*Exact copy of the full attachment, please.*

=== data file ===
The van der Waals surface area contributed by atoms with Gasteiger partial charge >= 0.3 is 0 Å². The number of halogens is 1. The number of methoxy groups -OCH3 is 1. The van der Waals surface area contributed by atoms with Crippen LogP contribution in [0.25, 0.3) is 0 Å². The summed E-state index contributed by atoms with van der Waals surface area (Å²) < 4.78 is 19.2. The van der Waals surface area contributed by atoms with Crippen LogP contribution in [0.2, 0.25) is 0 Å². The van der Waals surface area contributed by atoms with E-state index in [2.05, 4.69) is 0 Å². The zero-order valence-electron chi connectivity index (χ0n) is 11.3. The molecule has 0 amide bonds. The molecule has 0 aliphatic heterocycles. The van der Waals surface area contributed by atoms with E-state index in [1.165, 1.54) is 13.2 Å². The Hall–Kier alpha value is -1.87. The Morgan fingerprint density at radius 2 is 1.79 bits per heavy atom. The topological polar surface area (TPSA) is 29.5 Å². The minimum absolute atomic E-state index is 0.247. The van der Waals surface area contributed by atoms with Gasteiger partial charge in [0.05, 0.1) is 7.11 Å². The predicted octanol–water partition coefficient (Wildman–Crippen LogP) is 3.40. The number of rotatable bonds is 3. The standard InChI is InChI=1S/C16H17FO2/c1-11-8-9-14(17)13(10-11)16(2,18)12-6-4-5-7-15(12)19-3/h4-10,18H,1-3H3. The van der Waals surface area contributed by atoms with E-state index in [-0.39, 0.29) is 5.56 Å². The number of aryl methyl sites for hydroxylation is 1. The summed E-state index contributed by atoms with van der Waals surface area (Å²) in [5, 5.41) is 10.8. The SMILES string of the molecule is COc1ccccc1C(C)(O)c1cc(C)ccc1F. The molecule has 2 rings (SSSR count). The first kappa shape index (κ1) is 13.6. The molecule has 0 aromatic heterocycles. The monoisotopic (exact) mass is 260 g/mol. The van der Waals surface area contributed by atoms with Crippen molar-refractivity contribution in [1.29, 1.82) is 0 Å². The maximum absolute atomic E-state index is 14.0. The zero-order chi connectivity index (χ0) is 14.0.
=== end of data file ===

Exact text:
The van der Waals surface area contributed by atoms with Gasteiger partial charge >= 0.3 is 0 Å². The number of halogens is 1. The number of methoxy groups -OCH3 is 1. The van der Waals surface area contributed by atoms with Crippen LogP contribution in [0.25, 0.3) is 0 Å². The summed E-state index contributed by atoms with van der Waals surface area (Å²) < 4.78 is 19.2. The van der Waals surface area contributed by atoms with Crippen LogP contribution in [0.2, 0.25) is 0 Å². The van der Waals surface area contributed by atoms with E-state index in [2.05, 4.69) is 0 Å². The zero-order valence-electron chi connectivity index (χ0n) is 11.3. The molecule has 0 amide bonds. The molecule has 0 aliphatic heterocycles. The van der Waals surface area contributed by atoms with E-state index in [1.165, 1.54) is 13.2 Å². The Hall–Kier alpha value is -1.87. The Morgan fingerprint density at radius 2 is 1.79 bits per heavy atom. The topological polar surface area (TPSA) is 29.5 Å². The minimum absolute atomic E-state index is 0.247. The van der Waals surface area contributed by atoms with Gasteiger partial charge in [0.05, 0.1) is 7.11 Å². The predicted octanol–water partition coefficient (Wildman–Crippen LogP) is 3.40. The number of rotatable bonds is 3. The standard InChI is InChI=1S/C16H17FO2/c1-11-8-9-14(17)13(10-11)16(2,18)12-6-4-5-7-15(12)19-3/h4-10,18H,1-3H3. The van der Waals surface area contributed by atoms with E-state index in [-0.39, 0.29) is 5.56 Å². The number of aryl methyl sites for hydroxylation is 1. The summed E-state index contributed by atoms with van der Waals surface area (Å²) in [5, 5.41) is 10.8. The SMILES string of the molecule is COc1ccccc1C(C)(O)c1cc(C)ccc1F. The molecule has 2 rings (SSSR count). The first kappa shape index (κ1) is 13.6. The molecule has 0 aromatic heterocycles. The monoisotopic (exact) mass is 260 g/mol. The van der Waals surface area contributed by atoms with Crippen molar-refractivity contribution in [1.29, 1.82) is 0 Å². The maximum absolute atomic E-state index is 14.0. The zero-order chi connectivity index (χ0) is 14.0.